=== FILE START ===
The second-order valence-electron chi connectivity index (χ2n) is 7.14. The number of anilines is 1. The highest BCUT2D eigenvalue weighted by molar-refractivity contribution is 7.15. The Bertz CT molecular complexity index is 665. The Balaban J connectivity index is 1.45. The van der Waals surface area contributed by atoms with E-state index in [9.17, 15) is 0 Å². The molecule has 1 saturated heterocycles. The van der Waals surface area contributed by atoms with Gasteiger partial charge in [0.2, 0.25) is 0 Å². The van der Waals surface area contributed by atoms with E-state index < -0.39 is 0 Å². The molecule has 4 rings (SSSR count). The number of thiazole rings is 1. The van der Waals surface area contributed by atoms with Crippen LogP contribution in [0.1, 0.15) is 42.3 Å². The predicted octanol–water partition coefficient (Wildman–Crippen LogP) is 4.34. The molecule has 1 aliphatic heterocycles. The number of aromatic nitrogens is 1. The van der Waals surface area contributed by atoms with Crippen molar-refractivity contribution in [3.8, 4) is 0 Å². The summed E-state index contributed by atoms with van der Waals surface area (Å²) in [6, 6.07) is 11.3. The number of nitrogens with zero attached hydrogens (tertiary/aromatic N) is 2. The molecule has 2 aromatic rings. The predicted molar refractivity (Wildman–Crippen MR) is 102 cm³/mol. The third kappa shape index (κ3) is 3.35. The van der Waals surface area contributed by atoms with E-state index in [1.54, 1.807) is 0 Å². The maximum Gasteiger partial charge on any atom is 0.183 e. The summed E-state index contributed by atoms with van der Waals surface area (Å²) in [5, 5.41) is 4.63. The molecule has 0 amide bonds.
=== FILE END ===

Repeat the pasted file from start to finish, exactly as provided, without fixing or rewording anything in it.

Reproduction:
The second-order valence-electron chi connectivity index (χ2n) is 7.14. The number of anilines is 1. The highest BCUT2D eigenvalue weighted by molar-refractivity contribution is 7.15. The Bertz CT molecular complexity index is 665. The Balaban J connectivity index is 1.45. The van der Waals surface area contributed by atoms with E-state index in [9.17, 15) is 0 Å². The molecule has 1 saturated heterocycles. The van der Waals surface area contributed by atoms with Gasteiger partial charge in [0.2, 0.25) is 0 Å². The van der Waals surface area contributed by atoms with E-state index < -0.39 is 0 Å². The molecule has 4 rings (SSSR count). The number of thiazole rings is 1. The van der Waals surface area contributed by atoms with Crippen LogP contribution in [0.1, 0.15) is 42.3 Å². The predicted octanol–water partition coefficient (Wildman–Crippen LogP) is 4.34. The molecule has 1 aliphatic heterocycles. The number of aromatic nitrogens is 1. The van der Waals surface area contributed by atoms with Crippen molar-refractivity contribution in [3.8, 4) is 0 Å². The summed E-state index contributed by atoms with van der Waals surface area (Å²) in [6, 6.07) is 11.3. The number of nitrogens with zero attached hydrogens (tertiary/aromatic N) is 2. The molecule has 2 aromatic rings. The predicted molar refractivity (Wildman–Crippen MR) is 102 cm³/mol. The third kappa shape index (κ3) is 3.35. The van der Waals surface area contributed by atoms with E-state index in [1.54, 1.807) is 0 Å². The maximum Gasteiger partial charge on any atom is 0.183 e. The summed E-state index contributed by atoms with van der Waals surface area (Å²) in [5, 5.41) is 4.63. The molecule has 0 amide bonds.